20.
Genes (Basel) ; 10(7)2019 07 06.
Artigo em Inglês | MEDLINE | ID: mdl-31284605

RESUMO

A conspicuous cell-shape phenotype known as "screwy" was reported to result from mutations at two or three uncharacterized loci in the ciliate Paramecium tetraurelia. Here, we describe a new screwy mutation, Spinning Top, which appeared spontaneously in the cross of an unrelated mutant with reference strain 51. The macronuclear (MAC) genome of the Spinning Top mutant is shown to lack a ~28.5-kb segment containing 18 genes at the end of one chromosome, which appears to result from a collinear deletion in the micronuclear (MIC) genome. We tested several candidate genes from the deleted locus by dsRNA-induced silencing in wild-type cells, and identified a single gene responsible for the phenotype. This gene, named Spade, encodes a 566-aa glutamine-rich protein with a C2HC zinc finger. Its silencing leads to a fast phenotype switch during vegetative growth, but cells recover a wild-type phenotype only 5-6 divisions after silencing is stopped. We analyzed 5 independently-obtained mutant alleles of the Sc1 locus, and concluded that all of them also lack the Spade gene and a number of neighboring genes in the MAC and MIC genomes. Mapping of the MAC deletion breakpoints revealed two different positions among the 5 alleles, both of which differ from the Spinning Top breakpoint. These results suggest that this MIC chromosome region is intrinsically unstable in strain 51.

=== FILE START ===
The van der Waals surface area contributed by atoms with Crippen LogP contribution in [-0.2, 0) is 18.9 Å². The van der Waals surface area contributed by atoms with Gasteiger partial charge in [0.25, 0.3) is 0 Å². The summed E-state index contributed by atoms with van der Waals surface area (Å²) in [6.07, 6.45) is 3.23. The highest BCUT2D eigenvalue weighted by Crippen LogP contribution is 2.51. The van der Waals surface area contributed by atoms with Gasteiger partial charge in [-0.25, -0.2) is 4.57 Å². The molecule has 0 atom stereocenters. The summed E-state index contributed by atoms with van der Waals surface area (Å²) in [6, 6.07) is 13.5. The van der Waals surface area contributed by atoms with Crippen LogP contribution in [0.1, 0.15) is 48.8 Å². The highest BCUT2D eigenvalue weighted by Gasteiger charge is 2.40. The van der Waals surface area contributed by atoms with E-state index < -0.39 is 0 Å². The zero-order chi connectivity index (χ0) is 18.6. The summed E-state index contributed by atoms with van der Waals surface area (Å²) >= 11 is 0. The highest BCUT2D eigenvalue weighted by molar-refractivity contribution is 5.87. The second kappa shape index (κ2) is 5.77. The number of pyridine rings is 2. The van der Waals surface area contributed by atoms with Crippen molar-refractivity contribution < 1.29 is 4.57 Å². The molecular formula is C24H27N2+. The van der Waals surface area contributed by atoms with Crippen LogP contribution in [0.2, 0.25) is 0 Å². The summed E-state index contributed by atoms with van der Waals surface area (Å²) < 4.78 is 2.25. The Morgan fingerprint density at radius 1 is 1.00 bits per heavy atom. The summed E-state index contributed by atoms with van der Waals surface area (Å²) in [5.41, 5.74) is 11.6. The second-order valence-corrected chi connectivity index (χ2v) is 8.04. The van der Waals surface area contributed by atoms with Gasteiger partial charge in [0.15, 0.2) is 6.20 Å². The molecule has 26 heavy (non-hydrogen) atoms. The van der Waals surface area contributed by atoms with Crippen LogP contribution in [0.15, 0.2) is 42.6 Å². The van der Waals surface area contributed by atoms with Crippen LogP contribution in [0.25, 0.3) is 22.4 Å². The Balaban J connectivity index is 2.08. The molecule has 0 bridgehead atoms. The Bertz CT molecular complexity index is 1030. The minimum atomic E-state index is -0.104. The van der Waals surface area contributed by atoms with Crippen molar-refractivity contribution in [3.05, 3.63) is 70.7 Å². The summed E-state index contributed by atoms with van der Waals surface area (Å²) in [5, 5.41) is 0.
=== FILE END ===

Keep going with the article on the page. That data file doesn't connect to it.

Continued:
Assuntos
Genes de Protozoários , Paramecium tetraurellia/genética , Proteínas de Protozoários/genética , Fragilidade Cromossômica , Mutação , Fenótipo